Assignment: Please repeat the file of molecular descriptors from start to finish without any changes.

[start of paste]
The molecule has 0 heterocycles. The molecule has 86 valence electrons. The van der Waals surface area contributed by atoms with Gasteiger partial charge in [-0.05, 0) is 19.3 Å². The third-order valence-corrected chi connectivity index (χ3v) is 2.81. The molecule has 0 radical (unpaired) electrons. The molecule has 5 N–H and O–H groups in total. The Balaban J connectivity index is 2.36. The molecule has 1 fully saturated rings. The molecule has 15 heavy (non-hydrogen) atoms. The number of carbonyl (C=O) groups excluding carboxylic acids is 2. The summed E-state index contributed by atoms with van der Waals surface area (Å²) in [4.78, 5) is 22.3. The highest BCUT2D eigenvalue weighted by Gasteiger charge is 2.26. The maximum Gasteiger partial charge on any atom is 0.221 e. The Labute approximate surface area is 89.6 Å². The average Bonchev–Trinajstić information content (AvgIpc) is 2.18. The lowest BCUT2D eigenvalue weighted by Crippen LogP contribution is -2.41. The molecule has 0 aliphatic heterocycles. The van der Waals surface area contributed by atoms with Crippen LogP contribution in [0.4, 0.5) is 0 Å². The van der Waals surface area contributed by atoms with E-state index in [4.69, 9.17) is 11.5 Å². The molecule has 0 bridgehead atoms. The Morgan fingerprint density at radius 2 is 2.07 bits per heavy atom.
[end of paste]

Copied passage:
The molecule has 0 heterocycles. The molecule has 86 valence electrons. The van der Waals surface area contributed by atoms with Gasteiger partial charge in [-0.05, 0) is 19.3 Å². The third-order valence-corrected chi connectivity index (χ3v) is 2.81. The molecule has 0 radical (unpaired) electrons. The molecule has 5 N–H and O–H groups in total. The Balaban J connectivity index is 2.36. The molecule has 1 fully saturated rings. The molecule has 15 heavy (non-hydrogen) atoms. The number of carbonyl (C=O) groups excluding carboxylic acids is 2. The summed E-state index contributed by atoms with van der Waals surface area (Å²) in [4.78, 5) is 22.3. The highest BCUT2D eigenvalue weighted by Gasteiger charge is 2.26. The maximum Gasteiger partial charge on any atom is 0.221 e. The Labute approximate surface area is 89.6 Å². The average Bonchev–Trinajstić information content (AvgIpc) is 2.18. The lowest BCUT2D eigenvalue weighted by Crippen LogP contribution is -2.41. The molecule has 0 aliphatic heterocycles. The van der Waals surface area contributed by atoms with Crippen LogP contribution in [0.4, 0.5) is 0 Å². The van der Waals surface area contributed by atoms with E-state index in [4.69, 9.17) is 11.5 Å². The molecule has 0 bridgehead atoms. The Morgan fingerprint density at radius 2 is 2.07 bits per heavy atom.